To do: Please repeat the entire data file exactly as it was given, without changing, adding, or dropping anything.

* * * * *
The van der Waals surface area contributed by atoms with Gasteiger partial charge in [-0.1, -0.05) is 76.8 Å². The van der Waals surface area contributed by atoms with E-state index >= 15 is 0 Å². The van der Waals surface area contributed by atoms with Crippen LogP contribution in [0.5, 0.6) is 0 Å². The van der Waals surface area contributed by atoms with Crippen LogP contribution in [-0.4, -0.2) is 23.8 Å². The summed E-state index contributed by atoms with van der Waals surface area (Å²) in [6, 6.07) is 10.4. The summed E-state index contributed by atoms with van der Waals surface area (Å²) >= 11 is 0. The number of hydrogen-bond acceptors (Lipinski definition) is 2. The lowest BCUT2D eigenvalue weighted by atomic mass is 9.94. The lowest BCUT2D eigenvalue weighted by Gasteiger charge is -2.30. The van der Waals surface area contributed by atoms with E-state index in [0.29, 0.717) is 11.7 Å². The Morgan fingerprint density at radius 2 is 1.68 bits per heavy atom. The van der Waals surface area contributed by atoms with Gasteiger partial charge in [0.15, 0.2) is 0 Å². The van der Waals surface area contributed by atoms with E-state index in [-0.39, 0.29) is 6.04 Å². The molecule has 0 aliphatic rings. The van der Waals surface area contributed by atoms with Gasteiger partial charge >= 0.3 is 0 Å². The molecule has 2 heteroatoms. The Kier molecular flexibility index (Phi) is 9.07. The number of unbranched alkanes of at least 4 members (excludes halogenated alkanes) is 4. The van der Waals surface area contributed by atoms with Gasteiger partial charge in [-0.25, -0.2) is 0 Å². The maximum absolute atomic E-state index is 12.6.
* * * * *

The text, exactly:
The van der Waals surface area contributed by atoms with Gasteiger partial charge in [-0.1, -0.05) is 76.8 Å². The van der Waals surface area contributed by atoms with E-state index >= 15 is 0 Å². The van der Waals surface area contributed by atoms with Crippen LogP contribution in [0.5, 0.6) is 0 Å². The van der Waals surface area contributed by atoms with Crippen LogP contribution in [-0.4, -0.2) is 23.8 Å². The summed E-state index contributed by atoms with van der Waals surface area (Å²) in [6, 6.07) is 10.4. The summed E-state index contributed by atoms with van der Waals surface area (Å²) >= 11 is 0. The number of hydrogen-bond acceptors (Lipinski definition) is 2. The lowest BCUT2D eigenvalue weighted by atomic mass is 9.94. The lowest BCUT2D eigenvalue weighted by Gasteiger charge is -2.30. The van der Waals surface area contributed by atoms with E-state index in [0.29, 0.717) is 11.7 Å². The Morgan fingerprint density at radius 2 is 1.68 bits per heavy atom. The van der Waals surface area contributed by atoms with Gasteiger partial charge in [0.15, 0.2) is 0 Å². The van der Waals surface area contributed by atoms with E-state index in [-0.39, 0.29) is 6.04 Å². The molecule has 0 aliphatic rings. The van der Waals surface area contributed by atoms with Gasteiger partial charge >= 0.3 is 0 Å². The molecule has 2 heteroatoms. The Kier molecular flexibility index (Phi) is 9.07. The number of unbranched alkanes of at least 4 members (excludes halogenated alkanes) is 4. The van der Waals surface area contributed by atoms with Gasteiger partial charge in [-0.25, -0.2) is 0 Å². The maximum absolute atomic E-state index is 12.6.